Monday, May 30, 2005
Newly discovered underwater volcano home to eels and other life forms
But what he found last month on an expedition to a newly discovered underwater volcano was the oddest thing yet. Instead of the more usual clusters of undulating tubeworms or a few ghostly, eyeless fish, Young and his fellow researchers found, for the first time ever, schools of wriggling, foot-long eels.
"I was astounded, because it was the last thing in the world we would have expected," said Young, a professor and director of the University of Oregon's Institute of Marine Biology. "Nothing like this has been seen at all."
Young was the co-chief scientist on the April expedition to the Vailulu'u volcano, a 14,000-foot-tall seamount in the South Pacific near American Samoa. He took part in one of three dives by the deep-sea submersible Pisces V that explored the Vailulu'u caldera, where eels weren't the only discovery.
The research team, co-led by Hubert Staudigel of the Scripps Institution of Oceanography, also found a new, 1,000-foot volcano growing in the Vailulu'u caldera. Scientists first learned about it the night before their first dive, when sonar tracks found something big on what earlier soundings found to be a flat caldera floor.
Eels, not the more typical tubeworms or clams, dominate the biological picture near Vailulu'u.
"We were surprised that there was this new structure in the middle of the caldera," Young said. "Two years before, it had been a 1-kilometer deep, flat-bottomed caldera, and suddenly there's a mountain in the middle of it."
The new volcano was named Nafanua after the Samoan goddess of war. Its discovery kept the geologists and geophysicists busy, but what interested Young were the eels.
While it's not unusual to find a few small eels in colder water deep beneath the surface, it is unprecedented to find hundreds or perhaps thousands of eels dominating the biological community around a hydrothermal vent. Compounding the mystery is the near-total lack of any of the more typical organisms that populate such places, things such as tubeworms, mussels and clams.
So, Young wonders, what do the eels eat? About the only organic material other than the eels were thick, yellow mats formed by microbes that feed off the chemical-rich water gushing from the vents, and he said it's anyone's guess whether that makes a meal for an eel.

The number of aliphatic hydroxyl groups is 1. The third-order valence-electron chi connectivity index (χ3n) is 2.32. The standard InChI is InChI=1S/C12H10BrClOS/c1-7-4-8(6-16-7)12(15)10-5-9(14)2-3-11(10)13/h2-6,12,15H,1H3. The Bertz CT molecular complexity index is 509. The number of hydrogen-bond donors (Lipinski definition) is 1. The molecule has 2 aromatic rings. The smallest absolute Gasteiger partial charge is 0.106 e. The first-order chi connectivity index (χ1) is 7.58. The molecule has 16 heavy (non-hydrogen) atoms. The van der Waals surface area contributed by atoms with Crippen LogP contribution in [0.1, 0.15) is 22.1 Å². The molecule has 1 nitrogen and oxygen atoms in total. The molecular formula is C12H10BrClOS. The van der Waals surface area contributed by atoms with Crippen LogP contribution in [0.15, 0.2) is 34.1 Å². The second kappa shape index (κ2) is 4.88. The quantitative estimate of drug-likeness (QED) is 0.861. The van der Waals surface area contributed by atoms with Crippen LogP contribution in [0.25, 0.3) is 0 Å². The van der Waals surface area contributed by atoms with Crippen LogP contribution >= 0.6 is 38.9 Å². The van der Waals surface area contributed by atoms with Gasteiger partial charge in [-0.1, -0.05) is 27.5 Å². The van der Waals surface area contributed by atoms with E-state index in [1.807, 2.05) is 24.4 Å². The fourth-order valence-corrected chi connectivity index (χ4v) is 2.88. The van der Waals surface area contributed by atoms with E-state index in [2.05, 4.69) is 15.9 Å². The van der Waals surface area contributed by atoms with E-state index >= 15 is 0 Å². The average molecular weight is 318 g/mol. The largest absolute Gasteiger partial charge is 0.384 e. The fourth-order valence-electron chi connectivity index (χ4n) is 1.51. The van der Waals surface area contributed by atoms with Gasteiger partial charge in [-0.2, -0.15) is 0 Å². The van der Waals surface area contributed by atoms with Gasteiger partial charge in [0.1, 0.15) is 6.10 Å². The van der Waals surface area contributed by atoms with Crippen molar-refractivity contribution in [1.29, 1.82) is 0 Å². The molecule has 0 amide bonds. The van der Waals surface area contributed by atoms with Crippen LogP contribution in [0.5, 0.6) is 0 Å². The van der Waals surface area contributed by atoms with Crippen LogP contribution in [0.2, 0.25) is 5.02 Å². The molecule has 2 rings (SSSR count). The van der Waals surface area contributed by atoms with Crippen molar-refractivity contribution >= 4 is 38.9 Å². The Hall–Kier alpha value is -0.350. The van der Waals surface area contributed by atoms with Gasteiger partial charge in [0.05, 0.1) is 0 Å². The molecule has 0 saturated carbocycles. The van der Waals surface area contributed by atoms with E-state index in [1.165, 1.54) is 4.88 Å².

"So the puzzle to me is what are these guys doing for food," Young said. "To have (a vent) that just has microbial mats and fish seems very odd to me."
The eels were found around vents near the top of the Nafanua cone - a site dubbed "Eel City" - where the 48-degree water is only about 10 degrees warmer than the surrounding ocean. So it could be that the eels are able to swim someplace else for food, Young said.
Although the water from the top of the cone is relatively cool, the volcano probably is releasing much hotter water elsewhere. Hydrothermal vents can form chimneylike structures known as "black smokers," where the water temperature can top 700 degrees.
Scientists learned Vailulu'u was active only recently, when they took water samples that showed large amounts of a kind of particulate matter produced by black smokers. Staudigel said the amount of particulate indicated perhaps as many as 50 black smokers, which Young said would make it "one of the hottest, most active hydrothermal systems in the ocean."
But the team didn't find any high-temperature vents, probably because turbidity from the particulate formed a kind of volcanic fog around the base of Nafanua that reduced visibility to less than 10 feet. They hope to learn more when Young, Staudigel and other team members return for eight more dives in July, when they also will try to catch some eels to determine whether they are a new species.
In the meantime, the volcano continues to grow at the rate of about 8 inches a day. The top of the caldera is 2,000 feet below the surface, and scientists say that in as little as a few decades, it could be close enough to the surface to become a hazard to ocean navigation.
Staudigel said that's because as the volcano rises, the water pressure that acts like a cork to keep explosive eruptions in check decreases. That allows two things to happen: Gas comes out of the magma much faster and the heat from lava starts converting water to steam instantaneously, both of which add up to big explosions.
Given the current slope of the volcano's flanks, it would take a tremendous amount of magma to build the volcano high enough to break the surface, Staudigel said. But it could easily top out at just 300 feet below the surface, right in the prime zone for explosive eruptions that could disrupt navigation or, should the volcano collapse like Mount St. Helens did, trigger a tsunami.
"The chances are quite good that at some point it becomes explosive, but the chances of it actually forming new land is much less," Staudigel said.